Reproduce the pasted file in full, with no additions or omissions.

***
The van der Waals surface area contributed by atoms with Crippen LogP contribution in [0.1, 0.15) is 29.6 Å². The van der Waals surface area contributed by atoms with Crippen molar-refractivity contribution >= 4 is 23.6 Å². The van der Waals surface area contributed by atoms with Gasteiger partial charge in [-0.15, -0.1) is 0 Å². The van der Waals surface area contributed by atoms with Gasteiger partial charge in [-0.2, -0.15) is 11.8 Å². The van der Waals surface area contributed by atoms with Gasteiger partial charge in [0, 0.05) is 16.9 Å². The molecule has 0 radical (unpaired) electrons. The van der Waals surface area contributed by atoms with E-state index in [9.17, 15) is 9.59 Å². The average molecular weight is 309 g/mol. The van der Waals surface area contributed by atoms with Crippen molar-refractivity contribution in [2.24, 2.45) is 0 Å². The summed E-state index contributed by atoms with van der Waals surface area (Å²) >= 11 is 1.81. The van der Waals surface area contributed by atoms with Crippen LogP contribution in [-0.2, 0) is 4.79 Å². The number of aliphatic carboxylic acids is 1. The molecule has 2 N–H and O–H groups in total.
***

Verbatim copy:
The van der Waals surface area contributed by atoms with Crippen LogP contribution in [0.1, 0.15) is 29.6 Å². The van der Waals surface area contributed by atoms with Crippen molar-refractivity contribution >= 4 is 23.6 Å². The van der Waals surface area contributed by atoms with Gasteiger partial charge in [-0.15, -0.1) is 0 Å². The van der Waals surface area contributed by atoms with Gasteiger partial charge in [-0.2, -0.15) is 11.8 Å². The van der Waals surface area contributed by atoms with Gasteiger partial charge in [0, 0.05) is 16.9 Å². The molecule has 0 radical (unpaired) electrons. The van der Waals surface area contributed by atoms with E-state index in [9.17, 15) is 9.59 Å². The average molecular weight is 309 g/mol. The van der Waals surface area contributed by atoms with Crippen molar-refractivity contribution in [2.24, 2.45) is 0 Å². The summed E-state index contributed by atoms with van der Waals surface area (Å²) >= 11 is 1.81. The van der Waals surface area contributed by atoms with Crippen LogP contribution in [-0.2, 0) is 4.79 Å². The number of aliphatic carboxylic acids is 1. The molecule has 2 N–H and O–H groups in total.